It is a good idea to have a full thyroid panel of 6 different tests to determine if your dog is hypothyroid. The tests you want to have done are T3, T4, free T3, free T4, T3 and T4 Autoantibodies. Two or three thyroid tests (e.g.T4, free T4 or TSH), are not conclusive for hypothyroidism. You need all 6 tests listed. Proper thyroid medication may reduce or eliminate seizures.

Diet:
Diet plays an important role in the management of Canine Epilepsy. It is very important to feed a kibble that is preservative free. Preservatives such as Ethoxyquin and BHT, BHA should be avoided as they can cause seizures. Many "Supermarket " foods are loaded with chemical dyes and preservatives, buy a high quality kibble made from "human grade" ingredients or better yet cook for your dog or feed a raw ( BARF) diet. Many recipes can be found in Dr Pitcairn's Complete Guide to Natural Health for Dogs and Cats. Two helpful books on a raw diet are Dr Ian Billinghurst's "The BARF Diet" & Susan Johnson's "Switching to Raw". There is also a good article on the web site called " The Role of a Healthy Diet in the Management of Canine Epilepsy" PLEASE NOTE: If your dog is taking Potassium Bromide be very careful when you switch dog foods. Try to make sure the chloride content is the same as the previous food. Change over very slowly, whether it is the same chloride content or different, so that the absorption rate of the KBr remains constant.

SUSAN WYNN, DVM says: "Dogs evolved from Canis lupis - the wolf. Wolves eat caribou or the like, but if they are forced, they will eat smaller game (rarely). They have been observed to graze on grass, eat berries, etc, but only when they need to. This is our lesson in canine nutrition - they are omnivores who do well with fresh meat, the vegetation they get in a caribou stomach (which is mostly green, unless the beast is eating from baited fields), and a smattering of other stuff if they are hungry.

Food companies have, in the main, revolutionized pet nutrition by eliminating major nutritional deficiencies and providing optimal nutrition for the average pet. Our concern, however, is not for the average pet. It is for the sick pet. If epileptic animals have a disease with even a small nutritional component, wouldn't we want to deal with it? Is your epileptic animal showing other signs of allergies? If s/he is chewing feet, scratching ears, having anal gland problems, vomiting bile seasonally, etc., etc., one may want to consider dietary changes, including hypoallergenic diets, if appropriate.

I think that the main benefit of feeding real food meat, - (raw or cooked, raw or steamed veggies, cooked grains) - is to provide stuff that is killed in the kibble extrusion process. If you or I were to eat a diet of Wheaties, yogurt, VegAll, and Spam day after day for 20 years, would this be enough? I don't know, but it makes me uncomfortable. I think our pets need a more varied diet and a fresher one than we can give them with commercial kibble. So I do recommend supplementing pet food with lean meat and vegetables."

Environment:
It is important to keep your epileptic dog as free from chemical pollutants as possible. Think about the environment your dog is living in. Do you use chemical sprays on your lawn? Dogs will sometimes seize only when the lawn is sprayed for weeds. How about the cleaner you use for the floor? Some dogs have been known to seize after the floor has been washed with a pine scented cleaner. Flea and tick medications can also cause seizures. It is recommended that epi dogs be given Interceptor as a monthly heartworm preventative and Frontline used for fleas. Avoid products with Ivermectin it has been known to cause seizures in some breeds. There are many things that can lower a dog's seizure threshold. Keep a diary of your dog's seizures. Note down anything you have done or that the dog could have come in contact with that day which could have contributed to seizure. It is also a known phenomenon that some dogs may seizure around the full moon.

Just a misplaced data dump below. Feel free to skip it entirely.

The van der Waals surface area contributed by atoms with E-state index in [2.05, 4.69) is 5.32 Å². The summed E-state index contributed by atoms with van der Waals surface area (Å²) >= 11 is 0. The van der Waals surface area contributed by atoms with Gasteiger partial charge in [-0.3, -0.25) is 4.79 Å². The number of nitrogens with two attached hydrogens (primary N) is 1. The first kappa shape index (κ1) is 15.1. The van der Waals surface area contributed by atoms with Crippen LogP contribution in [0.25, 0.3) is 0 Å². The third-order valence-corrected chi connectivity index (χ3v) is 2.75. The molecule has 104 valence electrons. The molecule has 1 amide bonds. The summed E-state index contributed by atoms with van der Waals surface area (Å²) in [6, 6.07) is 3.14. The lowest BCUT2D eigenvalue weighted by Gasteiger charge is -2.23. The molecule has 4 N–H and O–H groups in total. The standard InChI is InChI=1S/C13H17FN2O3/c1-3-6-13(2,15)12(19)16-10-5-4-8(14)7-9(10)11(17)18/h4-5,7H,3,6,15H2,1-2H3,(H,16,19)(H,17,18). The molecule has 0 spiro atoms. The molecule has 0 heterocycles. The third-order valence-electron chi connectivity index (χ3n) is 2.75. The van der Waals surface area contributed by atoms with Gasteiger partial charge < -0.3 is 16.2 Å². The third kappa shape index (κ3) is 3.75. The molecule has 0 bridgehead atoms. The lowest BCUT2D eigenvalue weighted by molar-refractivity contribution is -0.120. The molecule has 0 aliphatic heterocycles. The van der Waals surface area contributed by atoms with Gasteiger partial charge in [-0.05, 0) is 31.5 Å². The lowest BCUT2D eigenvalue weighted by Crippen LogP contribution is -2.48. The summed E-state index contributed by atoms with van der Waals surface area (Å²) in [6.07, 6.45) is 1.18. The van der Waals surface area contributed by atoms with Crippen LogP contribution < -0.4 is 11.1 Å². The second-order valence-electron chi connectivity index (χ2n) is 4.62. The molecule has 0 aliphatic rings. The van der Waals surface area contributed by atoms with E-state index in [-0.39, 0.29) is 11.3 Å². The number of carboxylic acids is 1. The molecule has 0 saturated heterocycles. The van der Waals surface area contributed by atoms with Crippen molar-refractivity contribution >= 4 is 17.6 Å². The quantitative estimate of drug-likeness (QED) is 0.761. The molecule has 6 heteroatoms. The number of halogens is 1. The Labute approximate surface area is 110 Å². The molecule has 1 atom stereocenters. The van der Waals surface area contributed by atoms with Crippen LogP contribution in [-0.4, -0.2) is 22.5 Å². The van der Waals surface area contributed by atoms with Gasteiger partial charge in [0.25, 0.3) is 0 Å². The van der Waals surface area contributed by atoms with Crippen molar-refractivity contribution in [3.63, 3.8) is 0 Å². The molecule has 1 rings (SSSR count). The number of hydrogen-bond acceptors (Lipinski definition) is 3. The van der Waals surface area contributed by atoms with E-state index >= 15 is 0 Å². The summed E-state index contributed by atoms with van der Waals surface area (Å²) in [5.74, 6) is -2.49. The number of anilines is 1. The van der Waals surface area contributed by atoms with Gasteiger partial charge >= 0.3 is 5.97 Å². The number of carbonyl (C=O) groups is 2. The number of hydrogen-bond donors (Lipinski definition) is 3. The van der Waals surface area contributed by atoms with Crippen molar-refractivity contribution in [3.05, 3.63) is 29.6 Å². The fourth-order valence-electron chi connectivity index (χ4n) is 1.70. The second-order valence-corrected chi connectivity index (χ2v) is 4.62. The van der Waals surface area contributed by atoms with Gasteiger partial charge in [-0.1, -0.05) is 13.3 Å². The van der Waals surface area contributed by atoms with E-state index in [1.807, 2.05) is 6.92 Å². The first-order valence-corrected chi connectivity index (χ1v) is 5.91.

Vaccinations :
Vaccinations can lower a dog's seizure threshold and trigger a seizure. If you feel that this is the case for your dog, ask the vet to split the shots, give them separately at weekly or two weekly intervals and ask for the Rabies shot to be given 2 weeks after that. Ask your vet if he/she knows about the new 3-year protocol now being used by many vets and veterinary schools.

My advice to you go to a vet...it does sound like a seizure
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  #4  
Old 12-07-2006, 02:30 PM
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Doberluv Doberluv is offline
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Good advice from the others. I hope he'll be OK. Let us know.
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  #5  
Old 12-07-2006, 04:53 PM
qwkslvr qwkslvr is offline
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Default seizures

My husband was saying that Otis was conscious the whole time and seemed very aware that something was wrong. Kept giving my husband the "what the hell is going on" look. Hubby also said that the spasms lasted for quite a while and seemed to move from area to area. He could feel the muscles spasm while he was holding him. Does this sound weird or what ? If it is epilepsy I would think that it would effect averyone diferently. We are going to get him in fri or sat, they are booked up today.

Just thought I'd clarify more of the problem Otis had last night.

Thanks All!!

Pam
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Old 12-08-2006, 09:36 AM
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Amalthea Amalthea is offline
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I would be going to the vet if I saw either of mine having a seizure, just because I know seizures can be a sign of distemper, and I've seen how fast a dog can become too sick from this... Some good friends of mine lost their 10-month-old dog from distemper... it started in the evening with spasms/shaking, then he kept falling over, then he couldn't walk at all...it happened so fast that by the time they could get into the vet the next morning, he had to be put to sleep even dogs who survive distemper can suffer permanent brain damage. But, other things can cause seizures as well, so I hope that it's something easily treatable... let us know what the vet says
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Old 12-09-2006, 10:08 PM
qwkslvr qwkslvr is offline
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Well good news, Vet thinks that Otis did not have a seizure. She thinks that he just had muscle spasms possibly from a pinched nerve. Playing with his vizsla friend may have been too rough so he may have hurt is back a bit. Boy am I glad.

Thanks so much for the help!!

Pam